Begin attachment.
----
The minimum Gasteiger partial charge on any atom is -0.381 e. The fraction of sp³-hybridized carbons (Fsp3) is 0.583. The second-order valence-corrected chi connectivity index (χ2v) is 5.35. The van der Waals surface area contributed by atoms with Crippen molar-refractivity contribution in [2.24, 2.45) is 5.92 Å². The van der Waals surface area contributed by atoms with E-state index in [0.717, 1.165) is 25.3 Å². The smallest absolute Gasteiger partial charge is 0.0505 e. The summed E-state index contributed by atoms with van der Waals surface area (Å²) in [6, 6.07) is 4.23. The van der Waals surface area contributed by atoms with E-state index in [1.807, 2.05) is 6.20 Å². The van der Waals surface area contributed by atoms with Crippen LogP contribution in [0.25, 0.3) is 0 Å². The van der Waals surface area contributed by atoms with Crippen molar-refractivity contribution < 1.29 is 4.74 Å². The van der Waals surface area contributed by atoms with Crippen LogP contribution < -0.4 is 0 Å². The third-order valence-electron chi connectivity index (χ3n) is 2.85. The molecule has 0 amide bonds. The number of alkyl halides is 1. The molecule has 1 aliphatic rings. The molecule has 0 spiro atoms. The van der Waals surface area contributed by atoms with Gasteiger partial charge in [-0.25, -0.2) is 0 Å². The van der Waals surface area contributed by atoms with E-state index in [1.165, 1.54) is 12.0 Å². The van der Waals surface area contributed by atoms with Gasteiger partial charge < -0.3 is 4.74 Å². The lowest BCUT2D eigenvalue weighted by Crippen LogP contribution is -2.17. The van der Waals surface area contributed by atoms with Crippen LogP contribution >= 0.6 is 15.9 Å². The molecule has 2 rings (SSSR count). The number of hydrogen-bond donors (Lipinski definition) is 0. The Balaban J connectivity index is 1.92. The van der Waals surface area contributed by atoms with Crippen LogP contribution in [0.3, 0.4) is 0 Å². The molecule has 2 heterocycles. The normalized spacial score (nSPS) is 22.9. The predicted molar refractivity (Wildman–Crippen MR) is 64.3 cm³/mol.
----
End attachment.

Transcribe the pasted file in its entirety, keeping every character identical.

The minimum Gasteiger partial charge on any atom is -0.381 e. The fraction of sp³-hybridized carbons (Fsp3) is 0.583. The second-order valence-corrected chi connectivity index (χ2v) is 5.35. The van der Waals surface area contributed by atoms with Crippen molar-refractivity contribution in [2.24, 2.45) is 5.92 Å². The van der Waals surface area contributed by atoms with E-state index in [0.717, 1.165) is 25.3 Å². The smallest absolute Gasteiger partial charge is 0.0505 e. The summed E-state index contributed by atoms with van der Waals surface area (Å²) in [6, 6.07) is 4.23. The van der Waals surface area contributed by atoms with E-state index in [1.807, 2.05) is 6.20 Å². The van der Waals surface area contributed by atoms with Crippen LogP contribution in [0.25, 0.3) is 0 Å². The van der Waals surface area contributed by atoms with Crippen molar-refractivity contribution < 1.29 is 4.74 Å². The van der Waals surface area contributed by atoms with Crippen LogP contribution < -0.4 is 0 Å². The third-order valence-electron chi connectivity index (χ3n) is 2.85. The molecule has 0 amide bonds. The number of alkyl halides is 1. The molecule has 1 aliphatic rings. The molecule has 0 spiro atoms. The van der Waals surface area contributed by atoms with Gasteiger partial charge in [-0.25, -0.2) is 0 Å². The van der Waals surface area contributed by atoms with E-state index in [1.165, 1.54) is 12.0 Å². The van der Waals surface area contributed by atoms with Gasteiger partial charge < -0.3 is 4.74 Å². The lowest BCUT2D eigenvalue weighted by Crippen LogP contribution is -2.17. The van der Waals surface area contributed by atoms with Crippen LogP contribution >= 0.6 is 15.9 Å². The molecule has 2 rings (SSSR count). The number of hydrogen-bond donors (Lipinski definition) is 0. The Balaban J connectivity index is 1.92. The van der Waals surface area contributed by atoms with Crippen LogP contribution in [0.3, 0.4) is 0 Å². The molecule has 2 heterocycles. The normalized spacial score (nSPS) is 22.9. The predicted molar refractivity (Wildman–Crippen MR) is 64.3 cm³/mol.